《Shenzhen Daily》:Design park hosts ‘maker carnival’
时间:2016-03-03 【返回列表】

Anna Zhao


MAKERS flexed their creative muscles at a maker carnival held in the Sino-Finnish Design Park in Futian District on Friday and Saturday.

Organized by Intel China and the Shenzhen Industrial Design Association, the event aimed at promoting exchanges among makers, investors and enterprises in the innovative industry through a roadshow and summit.

The roadshow was held Friday afternoon at the Sino-Finnish Design Park, with nine key projects from Chinese makers. The products included a smart LED light, a service robot and health-care products. The roadshow was an extension of a presentation Thursday of more than 30 projects initiated by the Intel China Mass Makerspace Accelerator.

A makerspace summit was held simultaneously with the roadshow with four speakers sharing their experience in the field of innovative industry.

Dexon Li from the Intel China Mass Makerspace Accelerator introduced the program his company has been doing to match startups with investors. The Intel accelerator has opened 12 makerspaces and built partnerships with dozens of prestigious universities in China since its inception in April 2015.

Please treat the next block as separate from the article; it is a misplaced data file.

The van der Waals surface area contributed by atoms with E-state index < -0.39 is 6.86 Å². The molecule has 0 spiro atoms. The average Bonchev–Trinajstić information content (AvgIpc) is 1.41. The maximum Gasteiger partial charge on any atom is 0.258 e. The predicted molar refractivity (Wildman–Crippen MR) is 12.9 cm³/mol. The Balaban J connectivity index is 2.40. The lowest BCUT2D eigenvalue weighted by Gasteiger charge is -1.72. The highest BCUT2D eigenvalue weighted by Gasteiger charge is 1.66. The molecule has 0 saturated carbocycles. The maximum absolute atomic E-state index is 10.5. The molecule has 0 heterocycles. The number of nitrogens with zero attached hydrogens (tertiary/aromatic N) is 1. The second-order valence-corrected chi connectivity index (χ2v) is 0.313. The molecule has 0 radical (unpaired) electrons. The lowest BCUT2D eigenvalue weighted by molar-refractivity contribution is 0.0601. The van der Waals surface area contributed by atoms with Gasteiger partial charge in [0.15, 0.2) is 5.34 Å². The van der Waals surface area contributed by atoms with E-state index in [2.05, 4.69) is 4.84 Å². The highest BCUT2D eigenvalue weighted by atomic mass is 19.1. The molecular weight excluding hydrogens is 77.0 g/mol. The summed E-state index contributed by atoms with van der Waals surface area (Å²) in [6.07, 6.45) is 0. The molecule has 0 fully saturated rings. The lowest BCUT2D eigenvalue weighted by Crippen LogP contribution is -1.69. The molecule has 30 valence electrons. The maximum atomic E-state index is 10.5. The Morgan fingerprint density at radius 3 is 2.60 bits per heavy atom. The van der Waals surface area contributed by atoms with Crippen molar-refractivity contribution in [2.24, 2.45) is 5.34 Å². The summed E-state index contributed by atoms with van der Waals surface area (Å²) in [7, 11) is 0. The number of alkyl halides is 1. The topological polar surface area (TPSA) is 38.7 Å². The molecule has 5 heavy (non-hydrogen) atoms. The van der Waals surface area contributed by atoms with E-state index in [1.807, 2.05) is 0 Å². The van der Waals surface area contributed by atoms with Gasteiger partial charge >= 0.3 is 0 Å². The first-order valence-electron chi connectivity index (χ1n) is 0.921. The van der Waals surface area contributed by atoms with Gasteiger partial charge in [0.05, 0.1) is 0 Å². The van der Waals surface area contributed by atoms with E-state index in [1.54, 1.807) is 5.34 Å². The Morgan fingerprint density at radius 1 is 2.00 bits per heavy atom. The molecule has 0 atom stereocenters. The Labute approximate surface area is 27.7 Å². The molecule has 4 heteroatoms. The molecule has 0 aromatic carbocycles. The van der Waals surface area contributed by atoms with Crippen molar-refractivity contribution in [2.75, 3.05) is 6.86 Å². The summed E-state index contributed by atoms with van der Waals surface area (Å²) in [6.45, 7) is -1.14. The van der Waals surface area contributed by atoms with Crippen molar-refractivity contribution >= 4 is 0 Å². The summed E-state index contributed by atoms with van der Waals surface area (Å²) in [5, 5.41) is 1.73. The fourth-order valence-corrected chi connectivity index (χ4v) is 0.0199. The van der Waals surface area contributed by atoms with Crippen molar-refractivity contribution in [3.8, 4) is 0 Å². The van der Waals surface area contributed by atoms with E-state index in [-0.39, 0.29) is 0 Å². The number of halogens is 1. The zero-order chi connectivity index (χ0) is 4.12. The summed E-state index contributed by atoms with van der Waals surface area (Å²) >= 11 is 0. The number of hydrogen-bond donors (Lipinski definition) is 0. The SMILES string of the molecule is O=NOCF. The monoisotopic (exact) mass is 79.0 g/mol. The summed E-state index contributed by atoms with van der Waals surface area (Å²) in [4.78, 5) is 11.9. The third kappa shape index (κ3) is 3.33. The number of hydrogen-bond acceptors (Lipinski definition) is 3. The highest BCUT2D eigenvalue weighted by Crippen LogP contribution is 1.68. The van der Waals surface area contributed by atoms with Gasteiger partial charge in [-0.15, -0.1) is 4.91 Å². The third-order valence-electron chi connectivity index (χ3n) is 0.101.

David Li, director of the Shenzhen Open Innovation Lab, said the combination of makers and crowdfunding is creating huge potential. He said that China’s Internet of Things (IoT) market is expected to grow to 25 billion yuan (US$3.83 billion) in the upcoming five years from about 5 billion yuan in 2015.

Nick Ramil, from U.S.-based company Brinc, a company that supports IoT startups, talked about how his company helps startups turn potential product ideas into a marketable business.

Speaker Benjamin Joffe, general partner of hardware accelerator Hax, noted a different maker climate in China from that in the U.S.

Joffe, who has been in China for seven years, said that makers in China are usually people who try to make products to make money while in the U.S., it’s mostly people who build products as a hobby.

He said the maker culture in China will grow during the next generation with today’s children learning to build things creatively.

Joffe said there are many innovative products in China, but a lack of good business skills.

“A lot of research is done in Chinese universities, and at companies that would create very innovative products. But the problem is people who do this don’t have enough business knowledge or investment support,” he said, adding that nowadays makers have better access to venture investment in China.

“I think what’s needed is giving more visibility to science and research projects, to show there is really interesting technology in China,” he said.